Morning News and Stuff

CityBeat endorsements unveiled, report slams JobsOhio, tax reform could hurt city budgets

CityBeat yesterday revealed its endorsements for the City Council and mayoral races. Check them out

here

. Also, early voting is now underway. Find your voting location

here

. Normal voting hours are 8 a.m. to 4 p.m., although some days are extended.

JobsOhio and similar privatized development agencies in other states

create scandals and potentials of conflicts of interests instead of jobs

, according to an Oct. 23 report from Good Jobs First. The report found that privatized development agencies in seven states, including Ohio, tend to also exaggerate job claims and resist basic oversight. JobsOhio in particular is chaired by people who donated to Gov. John Kasich’s campaign. The agency also received public money without informing the legislature, and it gained a legal exemption from full public audits, public records laws and open meeting rules. Kasich and Republican legislators in 2011 established JobsOhio to replace the Ohio Department of Development. They argue JobsOhio’s privatized, secretive nature helps the agency establish job-creating development deals at the “speed of business.” But Democrats say JobsOhio is ripe for abuse, difficult to hold accountable and unclear in its results.

A bill that intends to bring uniformity to Ohio’s complex municipal income tax code

got a makeover

, but cities say the bill still reduces their revenues. Business groups are pushing for the bill so they can more easily work from city to city and county to county without dealing with a web of different forms and regulations, but cities are concerned they’ll lose as much as $2 million a year. Many cities already lost some state funding after Kasich and the Republican legislature

slashed local government funding

, which reduced revenues for Cincinnati in particular by $22.2 million in 2013, according to City Manager Milton Dohoney.

Opponents of Issue 4, the tea party-backed city charter amendment that would semi-privatize Cincinnati’s pension system, say it could force the city to cut services by 41 percent or raise taxes significantly. CityBeat analyzed the amendment in further detail here.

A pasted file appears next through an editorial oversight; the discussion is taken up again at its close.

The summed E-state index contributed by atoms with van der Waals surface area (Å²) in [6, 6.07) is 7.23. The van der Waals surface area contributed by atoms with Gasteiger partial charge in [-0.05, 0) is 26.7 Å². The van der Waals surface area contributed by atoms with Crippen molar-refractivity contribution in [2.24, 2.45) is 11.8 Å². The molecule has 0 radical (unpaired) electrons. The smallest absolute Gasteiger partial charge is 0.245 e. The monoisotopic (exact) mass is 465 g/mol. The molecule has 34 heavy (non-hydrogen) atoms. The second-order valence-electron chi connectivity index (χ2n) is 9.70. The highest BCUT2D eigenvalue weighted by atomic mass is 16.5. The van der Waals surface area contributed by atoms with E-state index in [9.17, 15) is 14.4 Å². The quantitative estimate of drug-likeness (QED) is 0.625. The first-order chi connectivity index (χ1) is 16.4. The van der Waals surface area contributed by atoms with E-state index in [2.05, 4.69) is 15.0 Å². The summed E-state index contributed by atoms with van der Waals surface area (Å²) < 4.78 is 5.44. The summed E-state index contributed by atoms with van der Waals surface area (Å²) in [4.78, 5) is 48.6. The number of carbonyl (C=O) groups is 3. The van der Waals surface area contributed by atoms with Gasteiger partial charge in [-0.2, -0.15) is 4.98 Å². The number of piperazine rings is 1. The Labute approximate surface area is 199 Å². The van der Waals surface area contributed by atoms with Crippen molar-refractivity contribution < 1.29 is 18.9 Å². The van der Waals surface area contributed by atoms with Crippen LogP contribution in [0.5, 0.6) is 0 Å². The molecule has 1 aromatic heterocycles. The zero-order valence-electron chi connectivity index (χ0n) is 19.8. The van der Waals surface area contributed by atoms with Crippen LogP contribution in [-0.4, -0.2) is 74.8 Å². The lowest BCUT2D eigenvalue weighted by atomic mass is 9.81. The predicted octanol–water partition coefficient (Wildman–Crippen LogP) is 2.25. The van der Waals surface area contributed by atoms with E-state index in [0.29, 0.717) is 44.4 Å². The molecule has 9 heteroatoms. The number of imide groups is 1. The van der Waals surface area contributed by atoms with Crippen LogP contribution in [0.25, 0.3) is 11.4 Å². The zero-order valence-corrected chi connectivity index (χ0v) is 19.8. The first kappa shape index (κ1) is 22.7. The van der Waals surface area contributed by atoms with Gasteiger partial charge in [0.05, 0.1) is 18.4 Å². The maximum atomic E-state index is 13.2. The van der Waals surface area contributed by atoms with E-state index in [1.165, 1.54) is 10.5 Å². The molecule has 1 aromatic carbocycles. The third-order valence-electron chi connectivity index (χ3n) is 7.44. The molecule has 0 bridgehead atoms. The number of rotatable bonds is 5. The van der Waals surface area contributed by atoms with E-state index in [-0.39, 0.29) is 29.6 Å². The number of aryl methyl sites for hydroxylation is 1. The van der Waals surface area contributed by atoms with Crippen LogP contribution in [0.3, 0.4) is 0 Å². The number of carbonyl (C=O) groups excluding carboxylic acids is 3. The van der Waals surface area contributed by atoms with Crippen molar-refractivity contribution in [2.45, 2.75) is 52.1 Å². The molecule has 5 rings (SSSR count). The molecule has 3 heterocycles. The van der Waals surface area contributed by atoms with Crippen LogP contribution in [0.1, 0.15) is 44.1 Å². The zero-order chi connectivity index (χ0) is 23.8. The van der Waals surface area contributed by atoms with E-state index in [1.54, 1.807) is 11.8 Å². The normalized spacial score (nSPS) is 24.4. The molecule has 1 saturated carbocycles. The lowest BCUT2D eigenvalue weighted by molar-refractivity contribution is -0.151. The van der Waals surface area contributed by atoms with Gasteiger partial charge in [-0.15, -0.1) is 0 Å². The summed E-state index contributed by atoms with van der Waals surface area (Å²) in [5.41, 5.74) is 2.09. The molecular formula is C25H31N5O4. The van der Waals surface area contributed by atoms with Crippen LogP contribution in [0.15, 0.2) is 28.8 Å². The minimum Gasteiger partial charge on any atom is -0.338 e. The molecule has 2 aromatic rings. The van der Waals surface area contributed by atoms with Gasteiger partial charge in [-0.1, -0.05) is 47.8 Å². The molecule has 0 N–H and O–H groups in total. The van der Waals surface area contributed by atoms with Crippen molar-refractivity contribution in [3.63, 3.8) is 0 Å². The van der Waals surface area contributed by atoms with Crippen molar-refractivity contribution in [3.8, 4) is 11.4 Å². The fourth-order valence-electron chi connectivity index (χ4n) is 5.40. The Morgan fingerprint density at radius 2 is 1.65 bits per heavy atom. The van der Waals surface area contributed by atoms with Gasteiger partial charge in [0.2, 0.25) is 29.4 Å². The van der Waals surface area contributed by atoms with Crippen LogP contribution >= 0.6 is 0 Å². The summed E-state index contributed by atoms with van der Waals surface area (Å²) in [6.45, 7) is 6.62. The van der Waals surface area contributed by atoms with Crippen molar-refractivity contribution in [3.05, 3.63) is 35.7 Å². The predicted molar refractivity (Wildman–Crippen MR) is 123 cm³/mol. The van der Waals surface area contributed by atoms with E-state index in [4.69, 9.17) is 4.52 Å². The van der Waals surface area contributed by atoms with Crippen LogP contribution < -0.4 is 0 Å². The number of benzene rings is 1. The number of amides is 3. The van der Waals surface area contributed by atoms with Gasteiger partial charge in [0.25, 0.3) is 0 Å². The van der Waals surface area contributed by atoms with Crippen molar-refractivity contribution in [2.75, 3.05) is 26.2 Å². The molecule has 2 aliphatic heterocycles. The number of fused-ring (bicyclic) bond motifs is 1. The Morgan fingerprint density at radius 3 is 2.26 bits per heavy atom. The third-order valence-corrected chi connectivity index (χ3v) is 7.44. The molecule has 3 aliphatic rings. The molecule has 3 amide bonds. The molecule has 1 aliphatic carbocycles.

Converting Mercy Mt. Airy Hospital into a crime lab for the county coroner’s office

could cost $21.5 million

, well under the previously projected $56 million. Hamilton County Coroner Lakshmi Sammarco says it could be the most economical way for the county to get a crime lab, which the coroner’s office says it desperately needs. Hamilton County Administrator Christian Sigman says he’s still concerned about operating costs, but he’ll review the new estimates and advise county commissioners on how to proceed.

An Over-the-Rhine business owner says Cincinnati Center City Development Corp. (3CDC)

“dropped the ball” with incentives for retail businesses

, and he’s now looking to move his store, Joseph Williams Home, to the suburbs. Specifically, Fred Arrowood says 3CDC has done a lot to accommodate restaurants and bars, but it failed to live up to promises to attract and retain retail businesses. But 3CDC points to its own numbers: Spaces in OTR are currently leased in contracts with 20 businesses, 15 restaurants or bars and 14 soft goods retailers.

Cincinnati State and the University of Cincinnati yesterday

signed an agreement

that will make it easier for students with two-year degrees at Cincinnati State to get four-year degrees at UC.

The Cincinnati Enquirer hosted a City Council candidate forum yesterday. Find their coverage

here

.

Northeast Ohio Media:

“Ohio abortion clinic closings likely to accelerate under new state regulations.”

( CityBeat reported on the regulations, which were passed with the two-year state budget,

here

.)

Gov. Kasich and Ohio Sen. Rob Portman, two Republicans widely perceived as potential presidential candidates in 2016,

don’t register even 1 percent of the vote in New Hampshire

, a key primary state.

Cincinnati-based Omnicare

agreed to pay $120 million

to resolve a case involving alleged kickbacks and false claims, according to lawyers representing a whistleblower. The company says the settlement is not an admission of liability or wrongdoing.

Chef David Falk of Boca wrote a moving love letter to Cincinnati

.

On Oct. 29, local residents will be able to

give feedback

to Cincinnati officials about the city budget — and also nab some free pizza. The open budgeting event is from 6 p.m. to 8:30 p.m. on Oct. 29 at

1115 Bates Ave.

, Cincinnati.

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